When it became clear that Ackerman was on her way out, Fraser stopped communicating with him, Akers said. He took the project on as his own, stopped working on it during district time, and switched Ackerman's role to a villain, not a hero.
The Angry Birds-like game features three superhero teachers facing characters clearly meant to represent Ackerman, Mayor Nutter, and Gov. Corbett.
"The Teachers of Philly" launched in August. It has had 70,000 free and paid downloads, Akers said. He declined to say how much money he and his associates had made from it.
The day an Inquirer story about the game ran, district officials confiscated his computer, Akers said.
"I did have the game files and other projects on my computer," Akers said. But he said the files were there because Fraser asked him to work on the app, and because he is meticulous about backing up all his work, with personal projects saved on multiple computers.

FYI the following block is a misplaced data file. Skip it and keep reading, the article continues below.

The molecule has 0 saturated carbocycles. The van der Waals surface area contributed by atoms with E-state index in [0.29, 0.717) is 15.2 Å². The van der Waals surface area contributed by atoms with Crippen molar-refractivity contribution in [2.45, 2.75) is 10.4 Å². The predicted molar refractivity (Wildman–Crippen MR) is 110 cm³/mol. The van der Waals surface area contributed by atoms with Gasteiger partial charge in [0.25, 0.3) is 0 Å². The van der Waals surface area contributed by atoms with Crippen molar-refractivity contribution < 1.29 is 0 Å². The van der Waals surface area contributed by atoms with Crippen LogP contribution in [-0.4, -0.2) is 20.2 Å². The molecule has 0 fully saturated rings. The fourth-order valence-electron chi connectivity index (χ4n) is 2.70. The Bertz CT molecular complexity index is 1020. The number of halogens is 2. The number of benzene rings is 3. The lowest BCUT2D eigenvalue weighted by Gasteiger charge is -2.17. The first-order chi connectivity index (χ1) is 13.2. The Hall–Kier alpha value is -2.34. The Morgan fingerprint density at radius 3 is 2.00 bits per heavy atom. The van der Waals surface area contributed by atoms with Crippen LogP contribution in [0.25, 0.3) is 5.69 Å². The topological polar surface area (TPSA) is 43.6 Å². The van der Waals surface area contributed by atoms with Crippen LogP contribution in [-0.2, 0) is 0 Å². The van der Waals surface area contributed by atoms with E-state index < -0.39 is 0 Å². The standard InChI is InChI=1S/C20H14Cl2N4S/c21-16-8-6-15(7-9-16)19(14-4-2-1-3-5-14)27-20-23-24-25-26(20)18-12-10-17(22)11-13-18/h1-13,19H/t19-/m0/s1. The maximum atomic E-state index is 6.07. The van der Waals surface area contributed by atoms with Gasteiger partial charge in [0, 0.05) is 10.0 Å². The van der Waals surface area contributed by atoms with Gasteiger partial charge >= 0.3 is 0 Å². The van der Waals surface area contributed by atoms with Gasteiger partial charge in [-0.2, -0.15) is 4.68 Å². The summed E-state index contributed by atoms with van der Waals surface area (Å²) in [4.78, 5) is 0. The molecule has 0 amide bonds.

In some cases, Akers said, he kept personal projects on his work computer because he copied sections of code to use on district projects.
When he was notified of his disciplinary conference last week, Akers was given a memo that outlined problems he has had since May.
But "that's just snippets," Akers said. "It's not the whole story. They only took things that make me look bad."
The only thing he did wrong, Akers said, was doing what a powerful person told him to do.
Akers' disciplinary hearing is scheduled for Tuesday morning. As a member of the Philadelphia Federation of Teachers, he will have union representation, but he doesn't expect the decision to go his way.